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August 01, 2018

Claims of absolute privilege and qualified privilege as a defense in lawsuits alleging defamation


Claims of absolute privilege and qualified privilege as a defense in lawsuits alleging defamation
Stega v New York Downtown Hosp., 2018 NY Slip Op 04687, Court of Appeals

Immunity as a defense in lawsuits alleging the plaintiff was defamed by the respondent are well established. In Liberman v Gelstein, 80 NY2d 429, the Court of Appeals noted that the public interest is served by shielding certain communications, though possibly defamatory, from litigation, rather than risk stifling them altogether. The court explained that free speech or the discharge of governmental responsibility "sometimes outweighs the individual's underlying right to a good reputation, the individual's right may have to yield to a privilege granted the speaker barring recovery of damages for the defamatory statements."

Absolute privilege entirely immunizes an individual from liability in a defamation action, regardless of the declarant's motives and is generally reserved for communications made by "individuals participating in a public function, such as judicial, legislative, or executive proceedings."

In contrast, a qualified or conditional privilege may protect a defendant being sued for defamation in situations where "it is fairly made by a person in the discharge of some public or private duty, legal or moral, or in the conduct of his own affairs, in a matter where his [or her] interest is concerned."

However, statements made with "spite or ill will" or reckless disregard of whether they were false or not are not protected by this form of conditional privilege if the plaintiff meets his or her burden of proof by showing malice on the part of the defendant in making the statement.

In the words of the Stega court, "Whether allegedly defamatory statements are subject to an absolute or a qualified privilege 'depend[s] on the occasion and the position or status of the speaker' [and] a complex assessment that must take into account the specific character of the proceeding in which the communication is made [and as a matter of policy] the courts confine absolute privilege to a very few situations."

Those limits were the subject of the primary dispute before the Court of Appeals in this action.

Supreme Court had granted the defendants' motion to dismiss certain aspects of plaintiff's complaint but had permitted the plaintiff's defamation claim against certain defendants to survive, reasoning that the statements at issue were not shielded by an absolute privilege, because the investigation in which they had been made "had none of the indicia of a quasi-judicial proceeding, and in particular lacked safeguards such as an adversarial procedure or a determination subject to review."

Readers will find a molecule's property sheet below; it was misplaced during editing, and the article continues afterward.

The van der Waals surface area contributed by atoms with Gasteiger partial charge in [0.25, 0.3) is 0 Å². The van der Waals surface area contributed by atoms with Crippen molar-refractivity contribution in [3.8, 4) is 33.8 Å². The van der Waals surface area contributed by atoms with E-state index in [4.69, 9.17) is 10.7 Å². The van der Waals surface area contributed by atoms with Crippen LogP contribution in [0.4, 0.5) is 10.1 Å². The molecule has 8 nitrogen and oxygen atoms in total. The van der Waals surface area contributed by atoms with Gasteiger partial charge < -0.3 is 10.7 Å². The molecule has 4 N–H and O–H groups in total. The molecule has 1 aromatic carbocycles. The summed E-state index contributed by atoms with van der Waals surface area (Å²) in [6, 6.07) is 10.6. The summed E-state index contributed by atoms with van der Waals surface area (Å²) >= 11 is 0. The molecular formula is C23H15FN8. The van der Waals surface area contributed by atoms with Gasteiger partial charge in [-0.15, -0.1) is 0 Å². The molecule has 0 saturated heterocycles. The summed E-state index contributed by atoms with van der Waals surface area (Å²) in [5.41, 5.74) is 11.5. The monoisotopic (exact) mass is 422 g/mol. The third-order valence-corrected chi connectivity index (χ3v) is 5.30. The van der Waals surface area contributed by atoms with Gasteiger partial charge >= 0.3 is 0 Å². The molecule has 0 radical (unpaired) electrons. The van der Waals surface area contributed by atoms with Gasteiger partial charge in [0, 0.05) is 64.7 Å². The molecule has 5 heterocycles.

Supreme Court also commented that plaintiff was not a "participant[] in the investigation, which was not an adversarial process; nor could [she] challenge the statements made about [her]. That it was an official governmental investigation conducted by a regulatory agency does not by itself make it a quasi-judicial function."

As to whether the statements were instead subject to a qualified or conditional privilege, Supreme Court declared that issue "premature on a motion to dismiss."

Defendants appealed the Supreme Court's ruling. The Appellate Division reversed the lower court's determination but granted plaintiff's leave to appeal, "certifying the question whether its order was properly made."

The Court of Appeals observed that its decision in Rosenberg v Metlife, Inc. (8 NY3d 359, does not shield statements made in an administrative proceeding that allegedly defame a person who has no recourse to challenge the accusations. In the words of the court, "The absolute privilege against defamation applied to communications in certain administrative proceedings is not a license to destroy a person's character by means of false, defamatory statements."

The Appellate Division was reversed, with costs, the defendants' CPLR §3211 motion seeking to dismiss the claim as against them, denied, and the certified question "answered in the negative."

It appears that the matter will be remanded to Supreme Court to consider whether defendants' statements are protected by a "qualified or conditional privilege."

The decision is posted on the Internet at:

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